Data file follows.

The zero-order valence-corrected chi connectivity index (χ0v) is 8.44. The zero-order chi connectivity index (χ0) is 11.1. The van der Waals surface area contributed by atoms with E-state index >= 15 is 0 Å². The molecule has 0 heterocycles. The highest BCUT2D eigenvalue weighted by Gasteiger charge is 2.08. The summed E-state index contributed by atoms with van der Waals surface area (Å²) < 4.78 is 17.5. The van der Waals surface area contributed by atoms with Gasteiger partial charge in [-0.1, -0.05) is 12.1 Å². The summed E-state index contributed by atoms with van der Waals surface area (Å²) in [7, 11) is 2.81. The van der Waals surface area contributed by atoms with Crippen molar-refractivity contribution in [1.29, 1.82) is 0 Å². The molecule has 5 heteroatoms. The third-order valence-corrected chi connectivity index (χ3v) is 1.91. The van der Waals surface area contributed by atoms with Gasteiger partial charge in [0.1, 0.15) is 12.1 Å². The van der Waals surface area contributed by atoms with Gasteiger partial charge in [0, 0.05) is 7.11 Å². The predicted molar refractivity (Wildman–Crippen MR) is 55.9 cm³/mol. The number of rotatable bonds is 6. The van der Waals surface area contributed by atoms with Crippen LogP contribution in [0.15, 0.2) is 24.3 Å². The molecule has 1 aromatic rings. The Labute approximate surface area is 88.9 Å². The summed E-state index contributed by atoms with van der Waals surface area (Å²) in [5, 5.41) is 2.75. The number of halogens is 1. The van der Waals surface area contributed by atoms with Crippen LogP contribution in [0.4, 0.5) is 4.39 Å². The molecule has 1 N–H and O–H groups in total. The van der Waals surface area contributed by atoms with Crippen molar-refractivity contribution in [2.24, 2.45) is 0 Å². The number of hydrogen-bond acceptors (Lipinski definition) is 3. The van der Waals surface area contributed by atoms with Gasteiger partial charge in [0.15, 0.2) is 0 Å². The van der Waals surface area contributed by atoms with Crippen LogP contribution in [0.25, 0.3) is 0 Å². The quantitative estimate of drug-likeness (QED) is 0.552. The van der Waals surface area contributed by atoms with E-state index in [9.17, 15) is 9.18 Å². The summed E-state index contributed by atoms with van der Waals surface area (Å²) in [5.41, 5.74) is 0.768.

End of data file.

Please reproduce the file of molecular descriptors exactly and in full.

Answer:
The zero-order valence-corrected chi connectivity index (χ0v) is 8.44. The zero-order chi connectivity index (χ0) is 11.1. The van der Waals surface area contributed by atoms with E-state index >= 15 is 0 Å². The molecule has 0 heterocycles. The highest BCUT2D eigenvalue weighted by Gasteiger charge is 2.08. The summed E-state index contributed by atoms with van der Waals surface area (Å²) < 4.78 is 17.5. The van der Waals surface area contributed by atoms with Gasteiger partial charge in [-0.1, -0.05) is 12.1 Å². The summed E-state index contributed by atoms with van der Waals surface area (Å²) in [7, 11) is 2.81. The van der Waals surface area contributed by atoms with Crippen molar-refractivity contribution in [1.29, 1.82) is 0 Å². The molecule has 5 heteroatoms. The third-order valence-corrected chi connectivity index (χ3v) is 1.91. The van der Waals surface area contributed by atoms with Gasteiger partial charge in [0.1, 0.15) is 12.1 Å². The van der Waals surface area contributed by atoms with Gasteiger partial charge in [0, 0.05) is 7.11 Å². The predicted molar refractivity (Wildman–Crippen MR) is 55.9 cm³/mol. The number of rotatable bonds is 6. The van der Waals surface area contributed by atoms with Crippen LogP contribution in [0.15, 0.2) is 24.3 Å². The molecule has 1 aromatic rings. The Labute approximate surface area is 88.9 Å². The summed E-state index contributed by atoms with van der Waals surface area (Å²) in [5, 5.41) is 2.75. The number of halogens is 1. The van der Waals surface area contributed by atoms with Crippen LogP contribution in [0.4, 0.5) is 4.39 Å². The molecule has 1 N–H and O–H groups in total. The van der Waals surface area contributed by atoms with Crippen molar-refractivity contribution in [2.24, 2.45) is 0 Å². The number of hydrogen-bond acceptors (Lipinski definition) is 3. The van der Waals surface area contributed by atoms with Gasteiger partial charge in [0.15, 0.2) is 0 Å². The van der Waals surface area contributed by atoms with Crippen LogP contribution in [0.25, 0.3) is 0 Å². The quantitative estimate of drug-likeness (QED) is 0.552. The van der Waals surface area contributed by atoms with E-state index in [9.17, 15) is 9.18 Å². The summed E-state index contributed by atoms with van der Waals surface area (Å²) in [5.41, 5.74) is 0.768.